normally • On miss, probe 2nd half ; If hit, send to register and swap
with entry in first half (takes an extra cycle) • On miss (on both halves) go to next level, load in 2nd half
and swap

Cache Perf. CSE 471 Autumn 01


Skewed-associative Caches
• Have different mappings for the two (or more) banks of the set-associative cache
• First mapping conventional; second one “dispersing” the addresses (XOR a few bits)
• Hit ratio of 2-way skewed as good as 4-way conventional.

Cache Perf. CSE 471 Autumn 01


Reducing Conflicts --Page Coloring
• Interaction of the O.S. with the hardware • In caches where the cache size > page size * associativity,
bits of the physical address (besides the page offset) are needed for the index. • On a page fault, the O.S. selects a mapping such that it tries to minimize conflicts in the cache .

Cache Perf. CSE 471 Autumn 01


Options for Page Coloring
• Option 1: It assumes that the process faulting is using the whole cache
– Attempts to map the page such that the cache will access data as if it were by virtual addresses
• Option 2: do the same thing but hash with bits of the PID (process identification number)
– Reduce inter-process conflicts (e.g., prevent pages corresponding to stacks of various processes to map to the same area in the cache)
• Implemented by keeping “bins” of free pages

Cache Perf. CSE 471 Autumn 01


Tolerating/hiding Memory Latency

• One particular technique: prefetching • Goal: bring data in cache just in time for its use
– Not too early otherwise cache pollution – Not too late otherwise “hit-wait”cycles
• Under the constraints of (among others)
– Imprecise knowledge of instruction stream – Imprecise knowledge of data stream
• Hardware/software prefetching
– Works well for regular stride data access – Difficult when there are pointer-based accesses

Cache Perf. CSE 471 Autumn 01


Why, What, When, Where

• Why?
– cf. goals: Hide memory latency and/or reduce cache misses
• What
– Ideally a semantic object – Practically a cache block, or a sequence of cache blocks
• When
– Ideally, just in time. – Practically, depends on the prefetching technique
• Where
– In the cache or in a prefetch buffer

Cache Perf. CSE 471 Autumn 01


Hardware Prefetching

• Nextline prefetching for instructions
– Bring missing block and the next one if not already there)
• OBL “one block look-ahead” for data prefetching
– As Nextline but with more variations -- e.g. depends on whether prefetching was successful the previous time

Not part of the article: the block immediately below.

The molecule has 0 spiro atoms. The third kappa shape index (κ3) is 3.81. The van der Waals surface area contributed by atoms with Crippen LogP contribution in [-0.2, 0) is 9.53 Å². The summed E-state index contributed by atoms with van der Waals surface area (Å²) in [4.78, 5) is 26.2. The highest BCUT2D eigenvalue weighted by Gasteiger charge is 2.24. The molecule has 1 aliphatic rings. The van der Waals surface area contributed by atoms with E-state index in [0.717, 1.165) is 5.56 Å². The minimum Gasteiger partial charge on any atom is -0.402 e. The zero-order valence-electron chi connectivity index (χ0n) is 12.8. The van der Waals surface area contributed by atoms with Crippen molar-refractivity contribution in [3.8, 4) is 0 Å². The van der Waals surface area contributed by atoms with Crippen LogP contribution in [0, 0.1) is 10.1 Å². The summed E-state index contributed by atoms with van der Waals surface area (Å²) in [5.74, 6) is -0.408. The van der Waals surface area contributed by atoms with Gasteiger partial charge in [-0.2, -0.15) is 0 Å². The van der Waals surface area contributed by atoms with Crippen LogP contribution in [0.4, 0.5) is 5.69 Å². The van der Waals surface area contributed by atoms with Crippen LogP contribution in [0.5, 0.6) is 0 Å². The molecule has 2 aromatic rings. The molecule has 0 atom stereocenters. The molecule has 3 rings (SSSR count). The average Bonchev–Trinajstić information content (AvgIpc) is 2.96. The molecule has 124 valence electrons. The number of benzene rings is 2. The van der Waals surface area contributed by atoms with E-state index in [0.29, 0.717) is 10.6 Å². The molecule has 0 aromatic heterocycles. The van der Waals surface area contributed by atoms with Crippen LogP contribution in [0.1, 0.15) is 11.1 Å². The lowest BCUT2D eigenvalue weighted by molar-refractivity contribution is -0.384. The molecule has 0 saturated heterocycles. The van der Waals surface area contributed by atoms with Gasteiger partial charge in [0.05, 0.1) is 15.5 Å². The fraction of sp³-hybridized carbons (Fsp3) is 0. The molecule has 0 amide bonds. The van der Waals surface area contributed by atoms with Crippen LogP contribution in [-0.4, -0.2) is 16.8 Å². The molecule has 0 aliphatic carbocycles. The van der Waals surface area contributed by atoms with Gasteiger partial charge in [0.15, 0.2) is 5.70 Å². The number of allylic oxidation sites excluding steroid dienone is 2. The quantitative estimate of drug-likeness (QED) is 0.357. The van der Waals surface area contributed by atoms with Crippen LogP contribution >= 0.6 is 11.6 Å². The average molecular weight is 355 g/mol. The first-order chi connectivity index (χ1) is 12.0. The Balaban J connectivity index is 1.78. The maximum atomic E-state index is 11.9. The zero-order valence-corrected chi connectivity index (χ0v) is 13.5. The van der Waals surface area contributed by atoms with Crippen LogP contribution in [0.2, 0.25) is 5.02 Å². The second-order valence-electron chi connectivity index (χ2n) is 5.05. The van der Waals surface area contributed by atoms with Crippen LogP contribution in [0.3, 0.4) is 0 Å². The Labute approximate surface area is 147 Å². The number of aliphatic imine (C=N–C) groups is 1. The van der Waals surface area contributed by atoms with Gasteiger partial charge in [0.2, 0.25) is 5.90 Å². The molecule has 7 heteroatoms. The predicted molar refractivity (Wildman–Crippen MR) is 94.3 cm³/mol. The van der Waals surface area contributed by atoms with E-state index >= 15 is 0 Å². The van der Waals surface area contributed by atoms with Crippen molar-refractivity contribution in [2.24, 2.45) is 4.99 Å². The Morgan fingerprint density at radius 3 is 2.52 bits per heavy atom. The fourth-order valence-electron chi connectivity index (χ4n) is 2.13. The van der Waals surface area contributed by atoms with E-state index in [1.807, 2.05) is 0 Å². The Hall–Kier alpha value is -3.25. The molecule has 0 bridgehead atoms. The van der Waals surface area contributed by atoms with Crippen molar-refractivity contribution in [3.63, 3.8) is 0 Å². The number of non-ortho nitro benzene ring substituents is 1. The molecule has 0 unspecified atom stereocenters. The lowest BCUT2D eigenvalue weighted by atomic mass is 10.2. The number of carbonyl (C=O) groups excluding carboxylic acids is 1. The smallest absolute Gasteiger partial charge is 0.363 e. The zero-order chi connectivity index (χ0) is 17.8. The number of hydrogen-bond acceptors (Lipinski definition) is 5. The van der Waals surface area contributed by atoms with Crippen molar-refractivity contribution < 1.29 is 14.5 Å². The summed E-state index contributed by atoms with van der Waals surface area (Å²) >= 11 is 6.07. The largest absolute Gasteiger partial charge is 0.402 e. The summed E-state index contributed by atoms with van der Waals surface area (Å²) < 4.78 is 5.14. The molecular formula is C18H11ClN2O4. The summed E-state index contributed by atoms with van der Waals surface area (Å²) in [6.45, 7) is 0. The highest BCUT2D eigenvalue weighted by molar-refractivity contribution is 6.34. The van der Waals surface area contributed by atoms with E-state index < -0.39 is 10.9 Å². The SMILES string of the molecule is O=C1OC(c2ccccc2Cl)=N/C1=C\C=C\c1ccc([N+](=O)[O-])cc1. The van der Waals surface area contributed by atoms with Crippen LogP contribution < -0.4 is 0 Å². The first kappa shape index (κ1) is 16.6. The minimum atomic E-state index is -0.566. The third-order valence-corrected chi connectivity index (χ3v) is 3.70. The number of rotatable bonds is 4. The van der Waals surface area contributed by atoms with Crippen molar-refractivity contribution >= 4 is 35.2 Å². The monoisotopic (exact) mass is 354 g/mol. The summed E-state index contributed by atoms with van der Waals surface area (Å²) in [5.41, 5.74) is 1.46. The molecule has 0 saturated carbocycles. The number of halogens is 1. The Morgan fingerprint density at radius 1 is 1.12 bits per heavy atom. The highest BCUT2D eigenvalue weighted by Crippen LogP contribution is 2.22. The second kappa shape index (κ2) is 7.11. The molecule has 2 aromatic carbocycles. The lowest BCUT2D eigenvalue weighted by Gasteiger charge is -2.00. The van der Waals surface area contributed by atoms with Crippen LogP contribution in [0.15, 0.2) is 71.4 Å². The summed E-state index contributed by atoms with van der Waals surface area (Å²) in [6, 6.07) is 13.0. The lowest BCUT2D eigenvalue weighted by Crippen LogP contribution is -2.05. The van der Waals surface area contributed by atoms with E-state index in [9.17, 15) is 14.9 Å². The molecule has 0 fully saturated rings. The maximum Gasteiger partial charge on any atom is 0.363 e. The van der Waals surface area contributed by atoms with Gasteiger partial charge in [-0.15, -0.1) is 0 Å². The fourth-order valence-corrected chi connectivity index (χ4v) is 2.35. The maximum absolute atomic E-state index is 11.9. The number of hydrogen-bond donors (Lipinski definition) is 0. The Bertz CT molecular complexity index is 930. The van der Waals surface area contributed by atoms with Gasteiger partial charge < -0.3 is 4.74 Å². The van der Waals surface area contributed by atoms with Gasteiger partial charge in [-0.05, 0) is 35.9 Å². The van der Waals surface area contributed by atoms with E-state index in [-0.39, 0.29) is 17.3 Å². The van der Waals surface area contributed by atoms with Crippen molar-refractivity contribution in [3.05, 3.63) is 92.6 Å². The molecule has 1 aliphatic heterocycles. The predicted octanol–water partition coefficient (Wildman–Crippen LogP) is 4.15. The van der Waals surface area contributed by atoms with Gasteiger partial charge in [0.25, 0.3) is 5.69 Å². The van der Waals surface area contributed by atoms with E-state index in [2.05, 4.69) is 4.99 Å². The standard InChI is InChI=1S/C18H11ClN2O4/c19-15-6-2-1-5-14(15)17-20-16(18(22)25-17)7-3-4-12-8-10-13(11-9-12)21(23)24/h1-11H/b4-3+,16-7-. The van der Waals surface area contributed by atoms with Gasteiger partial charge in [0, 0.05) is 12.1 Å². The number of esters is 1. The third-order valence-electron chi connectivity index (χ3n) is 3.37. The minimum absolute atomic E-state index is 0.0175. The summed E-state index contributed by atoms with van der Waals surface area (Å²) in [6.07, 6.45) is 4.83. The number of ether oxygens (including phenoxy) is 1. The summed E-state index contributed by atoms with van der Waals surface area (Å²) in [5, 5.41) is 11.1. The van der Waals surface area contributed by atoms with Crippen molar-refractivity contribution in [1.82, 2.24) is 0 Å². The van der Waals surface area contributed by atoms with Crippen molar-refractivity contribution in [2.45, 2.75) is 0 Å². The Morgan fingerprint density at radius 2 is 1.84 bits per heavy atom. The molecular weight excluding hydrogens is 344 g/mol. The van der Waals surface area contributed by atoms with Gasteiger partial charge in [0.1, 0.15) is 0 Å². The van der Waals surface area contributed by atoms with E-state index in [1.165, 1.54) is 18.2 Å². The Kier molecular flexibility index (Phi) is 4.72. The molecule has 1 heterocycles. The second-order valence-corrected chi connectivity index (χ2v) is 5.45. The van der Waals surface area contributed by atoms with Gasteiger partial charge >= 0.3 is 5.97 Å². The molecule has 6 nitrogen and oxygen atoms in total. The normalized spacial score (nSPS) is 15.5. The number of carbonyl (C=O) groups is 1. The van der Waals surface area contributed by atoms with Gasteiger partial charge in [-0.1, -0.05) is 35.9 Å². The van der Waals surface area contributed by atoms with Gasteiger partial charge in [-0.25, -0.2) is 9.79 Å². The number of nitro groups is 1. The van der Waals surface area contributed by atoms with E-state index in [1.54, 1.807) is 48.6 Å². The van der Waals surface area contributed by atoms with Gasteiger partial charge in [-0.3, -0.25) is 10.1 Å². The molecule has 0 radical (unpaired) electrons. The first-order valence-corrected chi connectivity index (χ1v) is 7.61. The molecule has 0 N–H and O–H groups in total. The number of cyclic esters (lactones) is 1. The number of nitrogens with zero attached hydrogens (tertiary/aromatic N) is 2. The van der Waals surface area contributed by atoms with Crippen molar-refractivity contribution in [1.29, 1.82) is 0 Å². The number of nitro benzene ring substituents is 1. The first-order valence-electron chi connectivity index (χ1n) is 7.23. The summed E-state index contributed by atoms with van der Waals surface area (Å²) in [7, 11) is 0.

• Use of special assists:
– Stream buffers, i.e., FIFO queues to fetch consecutive lines (good for instructions not that good for data);
– Stream buffers with hardware stride detection mechanisms; – Use of a reference prediction table etc.

Cache Perf. CSE 471 Autumn 01


Software Prefetching
• Use of special instructions (cache hints: touch in Power PC, load in register 31 for Alpha, prefetch in recent micros)
• Non-binding prefetch (in contrast with proposals to prefetch in registers).
– If an exception occurs, the prefetch is ignored.
• Must be inserted by software (compiler analysis) • Advantage: no special hardware • Drawback: more instructions executed.

Cache Perf. CSE 471 Autumn 01


Techniques to Reduce Cache Miss Penalty
• Give priority to reads -> Write buffers • Send the requested word first -> critical word or wrap
around strategy • Sectored (subblock) caches • Lock-up free (non-blocking) caches • Cache hierarchy

Cache Perf. CSE 471 Autumn 01


Write Policies
• Loads (reads) occur twice as often as stores (writes) • Miss ratio of reads and miss ratio of writes pretty much the
same • Although it is more important to optimize read
performance, write performance should not be neglected • Write misses can be delayed w/o impeding the progress of
execution of subsequent instructions

Cache Perf. CSE 471 Autumn 01


A Sample of Write Mechanisms

• Fetch-on-write and Write-allocate
– Proceed like on a read miss followed by a write hit. – The preferred method for write-back caches.
• No-write-before-hit, no-fetch-on-write and no-writeallocate (called “write-around”)
– The cache is not modified on write misses
• No-fetch-on-write and write-allocate (“write-validate”)
– Write directly in cache and invalidate all other parts of the line being written. Requires a valid bit/writeable entity. Good for initializing a data structure.
– Assumedly the best policy for elimination of write misses in writethrough caches but more expensive (dirty bits)

Cache Perf. CSE 471 Autumn 01


Write Mechanisms (c’ed)

• write-before-hit, no-fetch-on-write and no-write-allocate (called “write invalidate”)
– Possible only for direct-mapped write-through caches
– The data is written in the cache totally in parallel with checking of the tag. On a miss, the rest of the line is invalidated as in the writevalidate case
• A mix of these policies can be (and has been) implemented
– Dictate the policy on a page per page basis (bits set in the page table entry)
– Have the compiler generate instructions (hints) for dynamic changes in policies (e.g. write validate on initialization of a data structure)

Cache Perf. CSE 471 Autumn 01


Write Buffers
• Reads are more important than
– Writes to memory if WT cache – Replacement of dirty lines if WB
• Hence buffer the writes in write buffers
– Write buffers = FIFO queues to store data – Since writes have a tendency to come in bunches (e.g., on
procedure calls, context-switches etc), write buffers must be “deep”